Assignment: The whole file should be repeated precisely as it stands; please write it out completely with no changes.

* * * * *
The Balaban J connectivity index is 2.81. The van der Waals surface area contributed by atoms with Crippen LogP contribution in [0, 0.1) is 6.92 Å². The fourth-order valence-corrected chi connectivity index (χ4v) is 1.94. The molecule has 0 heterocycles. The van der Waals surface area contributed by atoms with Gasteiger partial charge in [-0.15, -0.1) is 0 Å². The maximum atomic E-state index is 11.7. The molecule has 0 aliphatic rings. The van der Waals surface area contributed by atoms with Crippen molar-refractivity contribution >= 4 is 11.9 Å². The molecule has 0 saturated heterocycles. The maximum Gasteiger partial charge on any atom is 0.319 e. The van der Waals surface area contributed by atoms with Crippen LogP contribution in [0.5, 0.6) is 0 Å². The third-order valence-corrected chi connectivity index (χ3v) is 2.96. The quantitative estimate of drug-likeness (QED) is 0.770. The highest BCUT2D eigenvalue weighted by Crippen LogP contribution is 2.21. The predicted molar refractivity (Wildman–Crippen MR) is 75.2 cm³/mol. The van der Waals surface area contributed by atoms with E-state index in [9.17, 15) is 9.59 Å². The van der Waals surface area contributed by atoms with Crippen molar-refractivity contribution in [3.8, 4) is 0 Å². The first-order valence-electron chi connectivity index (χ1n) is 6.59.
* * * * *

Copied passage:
The Balaban J connectivity index is 2.81. The van der Waals surface area contributed by atoms with Crippen LogP contribution in [0, 0.1) is 6.92 Å². The fourth-order valence-corrected chi connectivity index (χ4v) is 1.94. The molecule has 0 heterocycles. The van der Waals surface area contributed by atoms with Gasteiger partial charge in [-0.15, -0.1) is 0 Å². The maximum atomic E-state index is 11.7. The molecule has 0 aliphatic rings. The van der Waals surface area contributed by atoms with Crippen molar-refractivity contribution >= 4 is 11.9 Å². The molecule has 0 saturated heterocycles. The maximum Gasteiger partial charge on any atom is 0.319 e. The van der Waals surface area contributed by atoms with Crippen LogP contribution in [0.5, 0.6) is 0 Å². The third-order valence-corrected chi connectivity index (χ3v) is 2.96. The quantitative estimate of drug-likeness (QED) is 0.770. The highest BCUT2D eigenvalue weighted by Crippen LogP contribution is 2.21. The predicted molar refractivity (Wildman–Crippen MR) is 75.2 cm³/mol. The van der Waals surface area contributed by atoms with E-state index in [9.17, 15) is 9.59 Å². The van der Waals surface area contributed by atoms with Crippen molar-refractivity contribution in [3.8, 4) is 0 Å². The first-order valence-electron chi connectivity index (χ1n) is 6.59.